these terms emulates a biologically plausible behavior. These specific gains are the primary focus of this research. The gains effectively create a weighted average of the three behaviors to produce a steering command for the vehicle based on its position and heading relative to all other vehicles in the swarm. Based on the scenarios and performance metrics, these gains will be modified extensively to create an algorithm tuned for specific objectives in an urban environment.
With all positive values of the variables, the swarm follows a rectilinear form of behavior. However, when the term that controls heading is dropped, the swarm performs circular trajectories. The plots below show these two basic behaviors. A blending strategy to efficiently transition from these behaviors was evaluated as well. Variables such as convoy speed, distance from the UAV to the convoy, and the bearing rate of the convoy were used to determine how to blend these two control schemes as well as several functions to determine the weights of each of the controllers.
NRL Multi-vehicle Simulator One deliverable for this project was the migration of NRL’s multi-vehicle simulator to the Systems Department at USNA for both student and faculty use in future research. The simulator is a powerful tool that can be used to test control algorithms using vehicle models with advanced and accurate kinematic models. The NRL multi-vehicle simulator uses a CybelePro interface which supports agent to agent message transfer that is helpful in applications such as swarm simulation. CybelePro also limits the amount of information the UAV agents have access to by only allowing their position to be broadcast on the message traffic at certain times. This resembles the real world since no vehicle has real-time omnipotent knowledge of the properties of the other UAV and convoy agents. Once CybelePro is installed, the user is free to run simulations.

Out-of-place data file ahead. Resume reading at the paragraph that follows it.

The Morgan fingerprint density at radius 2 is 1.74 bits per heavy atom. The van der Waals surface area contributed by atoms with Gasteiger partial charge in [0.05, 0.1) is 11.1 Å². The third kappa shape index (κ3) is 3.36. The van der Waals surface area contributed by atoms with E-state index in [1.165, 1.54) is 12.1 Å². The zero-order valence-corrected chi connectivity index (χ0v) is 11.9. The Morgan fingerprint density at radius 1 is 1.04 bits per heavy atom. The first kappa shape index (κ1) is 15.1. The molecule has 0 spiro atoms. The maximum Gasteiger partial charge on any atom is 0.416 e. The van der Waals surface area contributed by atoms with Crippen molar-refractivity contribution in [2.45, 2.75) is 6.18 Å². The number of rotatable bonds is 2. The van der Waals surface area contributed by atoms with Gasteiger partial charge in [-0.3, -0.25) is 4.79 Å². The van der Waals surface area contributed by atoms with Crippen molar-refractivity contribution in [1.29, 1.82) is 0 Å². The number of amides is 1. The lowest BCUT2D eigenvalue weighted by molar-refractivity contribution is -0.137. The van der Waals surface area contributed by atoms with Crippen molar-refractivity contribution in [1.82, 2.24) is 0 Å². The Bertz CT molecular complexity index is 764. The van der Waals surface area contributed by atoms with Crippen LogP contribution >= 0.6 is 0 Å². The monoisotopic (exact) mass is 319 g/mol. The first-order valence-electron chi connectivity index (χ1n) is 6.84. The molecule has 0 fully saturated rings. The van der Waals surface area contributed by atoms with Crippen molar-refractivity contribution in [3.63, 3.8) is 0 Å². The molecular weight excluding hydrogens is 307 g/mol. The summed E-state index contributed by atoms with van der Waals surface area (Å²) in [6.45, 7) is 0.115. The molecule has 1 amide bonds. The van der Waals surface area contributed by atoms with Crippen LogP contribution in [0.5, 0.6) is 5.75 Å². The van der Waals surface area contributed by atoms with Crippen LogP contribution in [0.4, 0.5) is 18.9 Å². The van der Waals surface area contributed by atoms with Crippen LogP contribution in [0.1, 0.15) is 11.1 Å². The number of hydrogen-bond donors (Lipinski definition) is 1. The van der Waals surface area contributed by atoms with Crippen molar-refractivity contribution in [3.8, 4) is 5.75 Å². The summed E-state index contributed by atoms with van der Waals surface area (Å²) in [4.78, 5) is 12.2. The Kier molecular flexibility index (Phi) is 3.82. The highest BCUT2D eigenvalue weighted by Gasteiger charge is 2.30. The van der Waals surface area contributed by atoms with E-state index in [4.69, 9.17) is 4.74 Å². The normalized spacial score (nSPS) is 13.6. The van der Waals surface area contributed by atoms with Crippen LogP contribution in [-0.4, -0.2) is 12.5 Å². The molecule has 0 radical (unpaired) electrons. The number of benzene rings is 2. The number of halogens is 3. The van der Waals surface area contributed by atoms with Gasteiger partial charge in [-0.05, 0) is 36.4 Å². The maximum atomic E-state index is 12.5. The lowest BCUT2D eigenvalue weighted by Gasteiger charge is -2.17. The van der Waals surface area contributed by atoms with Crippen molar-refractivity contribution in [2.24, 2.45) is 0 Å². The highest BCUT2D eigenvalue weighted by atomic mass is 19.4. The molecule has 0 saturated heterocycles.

NRL’s visualization software, SIMDIS, was used to generate scenario visualizations in three dimensions. To facilitate the use of SIMDIS, a MATLAB script was created that is able to take a raw data file consisting of time and position data and convert it into the .asi file format that is needed by SIMDIS (Appendix 5). This allows students and faculty to use simulated or experimental data to create professional video files of their trials in a graphic rich environment for use in presentations or post data analysis.